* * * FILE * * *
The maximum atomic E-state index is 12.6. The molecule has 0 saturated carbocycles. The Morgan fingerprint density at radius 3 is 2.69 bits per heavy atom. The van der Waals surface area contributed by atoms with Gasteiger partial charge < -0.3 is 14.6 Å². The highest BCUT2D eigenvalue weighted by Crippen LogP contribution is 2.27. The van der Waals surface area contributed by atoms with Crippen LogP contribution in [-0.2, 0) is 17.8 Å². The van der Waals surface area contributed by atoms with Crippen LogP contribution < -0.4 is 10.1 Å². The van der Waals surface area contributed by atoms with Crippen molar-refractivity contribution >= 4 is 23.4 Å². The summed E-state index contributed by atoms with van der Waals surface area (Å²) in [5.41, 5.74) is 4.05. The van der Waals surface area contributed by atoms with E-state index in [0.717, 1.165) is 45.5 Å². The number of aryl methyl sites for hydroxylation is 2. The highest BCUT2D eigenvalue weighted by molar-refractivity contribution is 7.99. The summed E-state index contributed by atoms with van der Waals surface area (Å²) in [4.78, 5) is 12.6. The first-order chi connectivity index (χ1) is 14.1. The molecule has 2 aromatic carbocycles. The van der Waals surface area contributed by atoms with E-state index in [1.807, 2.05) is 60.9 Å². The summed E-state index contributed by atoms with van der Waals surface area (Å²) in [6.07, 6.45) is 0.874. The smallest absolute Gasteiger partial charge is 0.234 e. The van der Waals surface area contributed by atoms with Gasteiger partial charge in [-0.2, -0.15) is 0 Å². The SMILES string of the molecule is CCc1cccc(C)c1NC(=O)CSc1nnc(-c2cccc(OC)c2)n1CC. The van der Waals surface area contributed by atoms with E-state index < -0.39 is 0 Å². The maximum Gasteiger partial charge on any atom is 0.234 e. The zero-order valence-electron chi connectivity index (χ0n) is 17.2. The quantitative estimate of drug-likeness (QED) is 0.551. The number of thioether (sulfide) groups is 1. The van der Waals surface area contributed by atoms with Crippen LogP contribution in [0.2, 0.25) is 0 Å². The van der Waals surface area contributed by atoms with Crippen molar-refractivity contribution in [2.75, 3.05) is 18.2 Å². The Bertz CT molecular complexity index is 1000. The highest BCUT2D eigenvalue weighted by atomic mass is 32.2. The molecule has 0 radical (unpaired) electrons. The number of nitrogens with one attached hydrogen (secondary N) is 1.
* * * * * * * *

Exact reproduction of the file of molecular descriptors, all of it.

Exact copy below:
The maximum atomic E-state index is 12.6. The molecule has 0 saturated carbocycles. The Morgan fingerprint density at radius 3 is 2.69 bits per heavy atom. The van der Waals surface area contributed by atoms with Gasteiger partial charge < -0.3 is 14.6 Å². The highest BCUT2D eigenvalue weighted by Crippen LogP contribution is 2.27. The van der Waals surface area contributed by atoms with Crippen LogP contribution in [-0.2, 0) is 17.8 Å². The van der Waals surface area contributed by atoms with Crippen LogP contribution < -0.4 is 10.1 Å². The van der Waals surface area contributed by atoms with Crippen molar-refractivity contribution >= 4 is 23.4 Å². The summed E-state index contributed by atoms with van der Waals surface area (Å²) in [5.41, 5.74) is 4.05. The van der Waals surface area contributed by atoms with E-state index in [0.717, 1.165) is 45.5 Å². The number of aryl methyl sites for hydroxylation is 2. The highest BCUT2D eigenvalue weighted by molar-refractivity contribution is 7.99. The summed E-state index contributed by atoms with van der Waals surface area (Å²) in [4.78, 5) is 12.6. The first-order chi connectivity index (χ1) is 14.1. The molecule has 2 aromatic carbocycles. The van der Waals surface area contributed by atoms with E-state index in [1.807, 2.05) is 60.9 Å². The summed E-state index contributed by atoms with van der Waals surface area (Å²) in [6.07, 6.45) is 0.874. The smallest absolute Gasteiger partial charge is 0.234 e. The van der Waals surface area contributed by atoms with Gasteiger partial charge in [-0.2, -0.15) is 0 Å². The SMILES string of the molecule is CCc1cccc(C)c1NC(=O)CSc1nnc(-c2cccc(OC)c2)n1CC. The van der Waals surface area contributed by atoms with E-state index < -0.39 is 0 Å². The maximum Gasteiger partial charge on any atom is 0.234 e. The zero-order valence-electron chi connectivity index (χ0n) is 17.2. The quantitative estimate of drug-likeness (QED) is 0.551. The number of thioether (sulfide) groups is 1. The van der Waals surface area contributed by atoms with Crippen LogP contribution in [0.2, 0.25) is 0 Å². The van der Waals surface area contributed by atoms with Crippen molar-refractivity contribution in [2.75, 3.05) is 18.2 Å². The Bertz CT molecular complexity index is 1000. The highest BCUT2D eigenvalue weighted by atomic mass is 32.2. The molecule has 0 radical (unpaired) electrons. The number of nitrogens with one attached hydrogen (secondary N) is 1.